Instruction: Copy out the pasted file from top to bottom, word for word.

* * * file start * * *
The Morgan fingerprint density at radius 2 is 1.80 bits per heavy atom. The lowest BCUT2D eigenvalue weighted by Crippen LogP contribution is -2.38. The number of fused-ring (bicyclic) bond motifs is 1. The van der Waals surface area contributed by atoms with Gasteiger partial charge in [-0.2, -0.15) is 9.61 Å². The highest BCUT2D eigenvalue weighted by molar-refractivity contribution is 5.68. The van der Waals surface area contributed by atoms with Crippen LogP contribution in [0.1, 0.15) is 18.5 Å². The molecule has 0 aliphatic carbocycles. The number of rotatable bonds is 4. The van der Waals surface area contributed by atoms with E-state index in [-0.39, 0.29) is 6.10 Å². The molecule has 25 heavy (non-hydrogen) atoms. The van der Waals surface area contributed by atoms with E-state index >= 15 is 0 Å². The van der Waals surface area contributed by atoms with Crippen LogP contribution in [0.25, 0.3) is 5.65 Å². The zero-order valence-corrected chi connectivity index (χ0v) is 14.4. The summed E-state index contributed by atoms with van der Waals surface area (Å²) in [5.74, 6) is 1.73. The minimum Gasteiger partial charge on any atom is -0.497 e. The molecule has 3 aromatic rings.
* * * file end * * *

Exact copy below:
The Morgan fingerprint density at radius 2 is 1.80 bits per heavy atom. The lowest BCUT2D eigenvalue weighted by Crippen LogP contribution is -2.38. The number of fused-ring (bicyclic) bond motifs is 1. The van der Waals surface area contributed by atoms with Gasteiger partial charge in [-0.2, -0.15) is 9.61 Å². The highest BCUT2D eigenvalue weighted by molar-refractivity contribution is 5.68. The van der Waals surface area contributed by atoms with Crippen LogP contribution in [0.1, 0.15) is 18.5 Å². The molecule has 0 aliphatic carbocycles. The number of rotatable bonds is 4. The van der Waals surface area contributed by atoms with E-state index in [-0.39, 0.29) is 6.10 Å². The molecule has 25 heavy (non-hydrogen) atoms. The van der Waals surface area contributed by atoms with E-state index >= 15 is 0 Å². The van der Waals surface area contributed by atoms with Crippen LogP contribution in [0.25, 0.3) is 5.65 Å². The zero-order valence-corrected chi connectivity index (χ0v) is 14.4. The summed E-state index contributed by atoms with van der Waals surface area (Å²) in [5.74, 6) is 1.73. The minimum Gasteiger partial charge on any atom is -0.497 e. The molecule has 3 aromatic rings.